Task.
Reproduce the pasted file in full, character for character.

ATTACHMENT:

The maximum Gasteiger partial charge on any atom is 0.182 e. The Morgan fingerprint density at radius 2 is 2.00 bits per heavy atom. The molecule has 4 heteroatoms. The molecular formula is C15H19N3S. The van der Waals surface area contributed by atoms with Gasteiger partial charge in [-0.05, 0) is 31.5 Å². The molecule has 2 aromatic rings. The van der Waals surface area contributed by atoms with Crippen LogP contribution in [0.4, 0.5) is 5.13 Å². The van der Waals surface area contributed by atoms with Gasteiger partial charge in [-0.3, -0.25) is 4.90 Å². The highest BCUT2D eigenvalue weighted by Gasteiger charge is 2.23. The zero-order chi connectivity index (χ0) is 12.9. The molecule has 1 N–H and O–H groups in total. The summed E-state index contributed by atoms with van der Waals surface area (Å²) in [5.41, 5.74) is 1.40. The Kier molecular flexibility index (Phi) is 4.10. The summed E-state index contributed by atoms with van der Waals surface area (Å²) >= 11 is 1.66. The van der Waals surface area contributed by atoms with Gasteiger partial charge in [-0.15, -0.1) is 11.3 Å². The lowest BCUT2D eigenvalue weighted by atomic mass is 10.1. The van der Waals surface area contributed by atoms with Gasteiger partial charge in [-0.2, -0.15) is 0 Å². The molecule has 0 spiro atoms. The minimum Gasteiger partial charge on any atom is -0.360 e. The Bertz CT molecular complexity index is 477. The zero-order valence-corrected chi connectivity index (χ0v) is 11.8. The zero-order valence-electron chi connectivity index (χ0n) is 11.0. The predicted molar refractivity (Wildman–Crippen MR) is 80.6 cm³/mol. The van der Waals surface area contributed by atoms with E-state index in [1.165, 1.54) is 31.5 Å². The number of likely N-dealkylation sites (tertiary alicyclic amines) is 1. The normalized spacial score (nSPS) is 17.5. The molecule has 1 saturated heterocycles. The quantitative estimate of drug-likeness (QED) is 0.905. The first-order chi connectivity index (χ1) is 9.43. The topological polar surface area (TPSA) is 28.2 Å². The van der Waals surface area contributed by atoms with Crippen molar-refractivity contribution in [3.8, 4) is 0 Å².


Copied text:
The maximum Gasteiger partial charge on any atom is 0.182 e. The Morgan fingerprint density at radius 2 is 2.00 bits per heavy atom. The molecule has 4 heteroatoms. The molecular formula is C15H19N3S. The van der Waals surface area contributed by atoms with Gasteiger partial charge in [-0.05, 0) is 31.5 Å². The molecule has 2 aromatic rings. The van der Waals surface area contributed by atoms with Crippen LogP contribution in [0.4, 0.5) is 5.13 Å². The van der Waals surface area contributed by atoms with Gasteiger partial charge in [-0.3, -0.25) is 4.90 Å². The highest BCUT2D eigenvalue weighted by Gasteiger charge is 2.23. The zero-order chi connectivity index (χ0) is 12.9. The molecule has 1 N–H and O–H groups in total. The summed E-state index contributed by atoms with van der Waals surface area (Å²) in [5.41, 5.74) is 1.40. The Kier molecular flexibility index (Phi) is 4.10. The summed E-state index contributed by atoms with van der Waals surface area (Å²) >= 11 is 1.66. The van der Waals surface area contributed by atoms with Gasteiger partial charge in [-0.15, -0.1) is 11.3 Å². The lowest BCUT2D eigenvalue weighted by atomic mass is 10.1. The van der Waals surface area contributed by atoms with Gasteiger partial charge in [-0.2, -0.15) is 0 Å². The molecule has 0 spiro atoms. The minimum Gasteiger partial charge on any atom is -0.360 e. The Bertz CT molecular complexity index is 477. The zero-order valence-corrected chi connectivity index (χ0v) is 11.8. The zero-order valence-electron chi connectivity index (χ0n) is 11.0. The predicted molar refractivity (Wildman–Crippen MR) is 80.6 cm³/mol. The van der Waals surface area contributed by atoms with E-state index in [1.165, 1.54) is 31.5 Å². The number of likely N-dealkylation sites (tertiary alicyclic amines) is 1. The normalized spacial score (nSPS) is 17.5. The molecule has 1 saturated heterocycles. The quantitative estimate of drug-likeness (QED) is 0.905. The first-order chi connectivity index (χ1) is 9.43. The topological polar surface area (TPSA) is 28.2 Å². The van der Waals surface area contributed by atoms with Crippen molar-refractivity contribution in [3.8, 4) is 0 Å².